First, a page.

But in the same breath, the show was also famous for its very campy flavor. Stating the obvious, you had a big green monster running around who could harness the powers of the swamp and had plants growing out of him. Dick Durock actually worked inside an 80 pound costume on 12 hour days, six days a week. In turn, fight scenes were exercises in landing one large first or a simple throw across the screen. They were not elaborate drawn out affairs. However, in the same breath that is one of the reason I love the show.
For you see, Alec Holland or the Swamp Thing is a classic tragic figure. He can not live a normal life and must live his life sheltered as a green monster in the swamps of Louisiana. He is given great power, but he can not leave the confines of what he now calls his home. Swampy is constantly helping the environment but alas he can only do so much to undo the evil that men do.
The episodes are presented in 1.33:1 Fullscreen. This show was actually shot on the Universal Studios lot in Florida. By the third season, even the swamps were created in studio which actually helped the product. All these years later, I still marvel at the very elaborate costume that Dick Durock had to fit into every episode. It is still impressive after all of these years. The show also deals with a ton of darks and for the most part they worked really well with the presentation.
The audio for this show is a Dolby Digital 2.0 (English) mix. Volume is a little low but considering the age of the broadcast, it is certainly suitable. The dialog is clear, even Swampy and his cryptic sayings can be deciphered with very little issue. The sound effects are actually quite numerous and the music is especially haunting. For a 2.0 television track from nearly 20 years ago, it is one of the best ones you will find. Unfortunately, there are no subtitles I could find.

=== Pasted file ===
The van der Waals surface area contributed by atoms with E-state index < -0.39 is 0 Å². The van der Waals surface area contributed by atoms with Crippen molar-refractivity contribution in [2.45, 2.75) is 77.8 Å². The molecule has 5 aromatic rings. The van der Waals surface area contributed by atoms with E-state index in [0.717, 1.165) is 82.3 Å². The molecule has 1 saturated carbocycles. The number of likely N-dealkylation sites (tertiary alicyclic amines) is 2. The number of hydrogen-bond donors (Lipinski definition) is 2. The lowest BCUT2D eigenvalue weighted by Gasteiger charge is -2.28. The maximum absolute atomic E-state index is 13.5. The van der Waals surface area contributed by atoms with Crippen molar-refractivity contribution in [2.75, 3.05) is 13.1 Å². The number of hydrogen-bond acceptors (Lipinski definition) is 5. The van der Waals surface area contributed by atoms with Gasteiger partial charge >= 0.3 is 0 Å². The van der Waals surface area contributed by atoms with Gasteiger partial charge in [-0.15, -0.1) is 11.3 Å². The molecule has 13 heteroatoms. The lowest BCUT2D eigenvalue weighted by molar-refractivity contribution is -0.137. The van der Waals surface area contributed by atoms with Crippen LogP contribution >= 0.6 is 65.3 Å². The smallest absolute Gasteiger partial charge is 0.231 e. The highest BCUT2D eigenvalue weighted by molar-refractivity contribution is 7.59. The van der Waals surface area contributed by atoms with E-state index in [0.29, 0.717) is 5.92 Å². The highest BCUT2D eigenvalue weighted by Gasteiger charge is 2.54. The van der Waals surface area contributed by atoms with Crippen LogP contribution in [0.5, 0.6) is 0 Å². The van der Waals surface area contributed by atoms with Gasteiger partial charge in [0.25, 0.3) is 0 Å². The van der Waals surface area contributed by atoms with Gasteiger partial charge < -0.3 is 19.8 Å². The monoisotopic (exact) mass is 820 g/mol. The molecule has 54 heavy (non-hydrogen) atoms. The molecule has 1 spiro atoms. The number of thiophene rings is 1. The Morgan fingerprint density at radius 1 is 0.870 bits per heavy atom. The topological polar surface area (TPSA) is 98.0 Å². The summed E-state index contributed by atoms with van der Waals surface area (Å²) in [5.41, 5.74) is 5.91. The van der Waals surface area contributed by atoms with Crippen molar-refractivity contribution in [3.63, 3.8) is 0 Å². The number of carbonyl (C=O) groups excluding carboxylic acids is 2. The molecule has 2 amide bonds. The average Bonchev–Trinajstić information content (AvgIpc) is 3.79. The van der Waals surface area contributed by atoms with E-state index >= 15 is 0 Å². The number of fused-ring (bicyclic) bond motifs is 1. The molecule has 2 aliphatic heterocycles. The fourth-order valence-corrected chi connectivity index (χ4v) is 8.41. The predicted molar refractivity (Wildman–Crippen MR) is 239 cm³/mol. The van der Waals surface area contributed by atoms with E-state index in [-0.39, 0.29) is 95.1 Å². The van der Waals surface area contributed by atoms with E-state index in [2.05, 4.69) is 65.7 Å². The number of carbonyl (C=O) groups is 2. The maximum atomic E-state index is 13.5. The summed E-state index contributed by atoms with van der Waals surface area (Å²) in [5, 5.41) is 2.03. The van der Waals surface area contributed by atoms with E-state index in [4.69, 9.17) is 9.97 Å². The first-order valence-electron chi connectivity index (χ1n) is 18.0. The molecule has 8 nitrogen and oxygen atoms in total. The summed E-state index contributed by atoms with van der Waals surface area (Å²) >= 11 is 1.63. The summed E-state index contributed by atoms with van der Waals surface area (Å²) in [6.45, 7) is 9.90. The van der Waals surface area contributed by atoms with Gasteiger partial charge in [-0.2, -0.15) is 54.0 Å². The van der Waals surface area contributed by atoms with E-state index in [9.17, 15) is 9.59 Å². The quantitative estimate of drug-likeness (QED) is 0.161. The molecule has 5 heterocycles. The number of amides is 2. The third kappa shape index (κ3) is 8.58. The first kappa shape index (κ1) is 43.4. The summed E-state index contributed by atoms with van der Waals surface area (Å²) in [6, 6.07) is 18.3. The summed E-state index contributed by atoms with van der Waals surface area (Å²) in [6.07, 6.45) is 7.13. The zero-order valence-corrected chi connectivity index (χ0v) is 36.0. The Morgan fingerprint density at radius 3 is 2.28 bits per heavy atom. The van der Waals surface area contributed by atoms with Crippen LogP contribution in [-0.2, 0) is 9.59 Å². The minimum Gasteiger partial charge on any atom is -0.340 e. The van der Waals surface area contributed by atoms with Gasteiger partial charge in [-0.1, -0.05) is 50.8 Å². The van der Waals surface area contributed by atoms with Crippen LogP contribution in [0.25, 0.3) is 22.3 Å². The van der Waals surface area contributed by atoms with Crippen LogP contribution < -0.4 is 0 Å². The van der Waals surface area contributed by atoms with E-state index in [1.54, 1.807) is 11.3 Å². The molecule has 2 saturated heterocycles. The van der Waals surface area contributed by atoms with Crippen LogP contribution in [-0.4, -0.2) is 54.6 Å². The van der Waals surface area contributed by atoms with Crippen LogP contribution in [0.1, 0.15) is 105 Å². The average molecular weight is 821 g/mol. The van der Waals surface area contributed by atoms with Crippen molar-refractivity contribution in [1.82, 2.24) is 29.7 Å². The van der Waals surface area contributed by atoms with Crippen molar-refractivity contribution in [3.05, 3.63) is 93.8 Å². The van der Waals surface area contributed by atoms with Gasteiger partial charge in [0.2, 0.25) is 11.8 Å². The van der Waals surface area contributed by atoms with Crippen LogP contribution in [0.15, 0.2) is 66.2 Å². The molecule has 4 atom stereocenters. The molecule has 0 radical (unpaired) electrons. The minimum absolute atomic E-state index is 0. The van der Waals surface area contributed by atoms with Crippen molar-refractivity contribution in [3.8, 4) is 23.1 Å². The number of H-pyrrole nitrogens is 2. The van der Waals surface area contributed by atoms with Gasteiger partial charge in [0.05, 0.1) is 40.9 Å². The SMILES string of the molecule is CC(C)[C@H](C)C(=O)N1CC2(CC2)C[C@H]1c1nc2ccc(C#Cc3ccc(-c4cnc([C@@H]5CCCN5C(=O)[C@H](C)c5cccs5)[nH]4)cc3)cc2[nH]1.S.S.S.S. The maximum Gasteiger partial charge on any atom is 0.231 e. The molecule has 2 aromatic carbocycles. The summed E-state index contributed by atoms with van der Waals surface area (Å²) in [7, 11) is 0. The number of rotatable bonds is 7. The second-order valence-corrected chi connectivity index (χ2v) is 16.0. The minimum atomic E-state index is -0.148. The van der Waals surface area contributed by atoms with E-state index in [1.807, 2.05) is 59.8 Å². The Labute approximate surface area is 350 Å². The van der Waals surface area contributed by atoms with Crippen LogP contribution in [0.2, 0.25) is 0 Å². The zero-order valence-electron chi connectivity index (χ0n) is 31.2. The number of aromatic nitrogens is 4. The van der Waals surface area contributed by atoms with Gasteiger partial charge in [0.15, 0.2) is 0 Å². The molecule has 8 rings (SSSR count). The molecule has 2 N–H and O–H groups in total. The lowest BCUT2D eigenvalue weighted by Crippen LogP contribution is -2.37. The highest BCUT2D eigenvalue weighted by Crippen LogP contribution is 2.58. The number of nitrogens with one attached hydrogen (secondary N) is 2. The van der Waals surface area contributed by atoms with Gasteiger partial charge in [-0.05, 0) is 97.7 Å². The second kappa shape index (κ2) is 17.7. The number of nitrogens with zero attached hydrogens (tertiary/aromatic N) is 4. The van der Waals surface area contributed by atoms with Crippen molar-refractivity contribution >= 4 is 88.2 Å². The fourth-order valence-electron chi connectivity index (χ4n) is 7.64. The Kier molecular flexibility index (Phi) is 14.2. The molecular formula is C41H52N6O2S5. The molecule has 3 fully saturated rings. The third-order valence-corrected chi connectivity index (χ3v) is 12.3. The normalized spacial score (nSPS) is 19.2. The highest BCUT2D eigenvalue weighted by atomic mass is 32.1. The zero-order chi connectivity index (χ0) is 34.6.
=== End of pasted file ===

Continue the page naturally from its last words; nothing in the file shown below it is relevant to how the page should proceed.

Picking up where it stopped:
This would be the final volume of Swamp Thing. Originally, they had planned to reach the hundred episodes milestone but it ended prematurely with the last episode on this Volume. It is a shame because even though many would describe this show as a complete camp fest, it actually had some fascinating stories and meaty characters that were well developed.
Please note that the third volume of this series can only be purchased from the Shout Factory website or online retailers like Amazon. If you are looking for earlier volumes, the first two volumes can be found pretty cheaply if you are willing to look in second hand places such as Half-Price Books and Amazon Marketplace. So, that should help to offset the retail cost of the third volume.
The dvd set is a mixed bag unfortunately. Video and Audio are decent enough but there are no extras to be found, not even previews of upcoming Shout Factory dvd sets. I would have loved to see some commentaries or features involving the surviving members of the cast (Dick Durock died in 2009 due to a long battle with pancreatic cancer, may he rest in peace). It is with such that I still give his set a very good recommendation and to beware the wrath of Swamp Thing.
Lesser of Two Evils
Hide in the Night
The Return of LaRoche
Rites of Passage
A Most Bitter Pill
Eye of the Storm
The Burning Times
The Specter of Death
In the Beginning
Yo Ho Ho
Heart of Stone
Heart of the Mantis
That’s a Wrap